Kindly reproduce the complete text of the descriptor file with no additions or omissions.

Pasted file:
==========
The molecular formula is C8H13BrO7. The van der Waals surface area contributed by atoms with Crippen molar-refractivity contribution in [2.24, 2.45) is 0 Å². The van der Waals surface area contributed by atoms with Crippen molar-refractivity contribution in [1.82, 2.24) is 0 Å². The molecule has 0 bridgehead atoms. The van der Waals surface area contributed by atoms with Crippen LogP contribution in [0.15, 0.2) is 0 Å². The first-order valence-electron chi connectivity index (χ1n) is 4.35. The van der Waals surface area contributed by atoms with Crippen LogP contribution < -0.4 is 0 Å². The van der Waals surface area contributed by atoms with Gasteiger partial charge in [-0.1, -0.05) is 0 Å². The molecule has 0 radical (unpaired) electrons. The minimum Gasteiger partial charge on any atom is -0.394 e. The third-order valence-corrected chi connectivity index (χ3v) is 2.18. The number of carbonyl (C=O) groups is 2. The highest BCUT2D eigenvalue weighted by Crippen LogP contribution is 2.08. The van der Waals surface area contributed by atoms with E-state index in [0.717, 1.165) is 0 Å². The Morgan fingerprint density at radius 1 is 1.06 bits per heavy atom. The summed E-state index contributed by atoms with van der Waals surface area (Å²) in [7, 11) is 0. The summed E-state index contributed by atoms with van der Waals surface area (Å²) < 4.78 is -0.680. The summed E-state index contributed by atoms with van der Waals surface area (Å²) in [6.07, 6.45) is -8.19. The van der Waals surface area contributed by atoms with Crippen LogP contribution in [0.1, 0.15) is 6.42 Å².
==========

The molecular formula is C8H13BrO7. The van der Waals surface area contributed by atoms with Crippen molar-refractivity contribution in [2.24, 2.45) is 0 Å². The van der Waals surface area contributed by atoms with Crippen molar-refractivity contribution in [1.82, 2.24) is 0 Å². The molecule has 0 bridgehead atoms. The van der Waals surface area contributed by atoms with Crippen LogP contribution in [0.15, 0.2) is 0 Å². The first-order valence-electron chi connectivity index (χ1n) is 4.35. The van der Waals surface area contributed by atoms with Crippen LogP contribution < -0.4 is 0 Å². The van der Waals surface area contributed by atoms with Gasteiger partial charge in [-0.1, -0.05) is 0 Å². The molecule has 0 radical (unpaired) electrons. The minimum Gasteiger partial charge on any atom is -0.394 e. The third-order valence-corrected chi connectivity index (χ3v) is 2.18. The number of carbonyl (C=O) groups is 2. The highest BCUT2D eigenvalue weighted by Crippen LogP contribution is 2.08. The van der Waals surface area contributed by atoms with E-state index in [0.717, 1.165) is 0 Å². The Morgan fingerprint density at radius 1 is 1.06 bits per heavy atom. The summed E-state index contributed by atoms with van der Waals surface area (Å²) in [7, 11) is 0. The summed E-state index contributed by atoms with van der Waals surface area (Å²) < 4.78 is -0.680. The summed E-state index contributed by atoms with van der Waals surface area (Å²) in [6.07, 6.45) is -8.19. The van der Waals surface area contributed by atoms with Crippen LogP contribution in [0.1, 0.15) is 6.42 Å².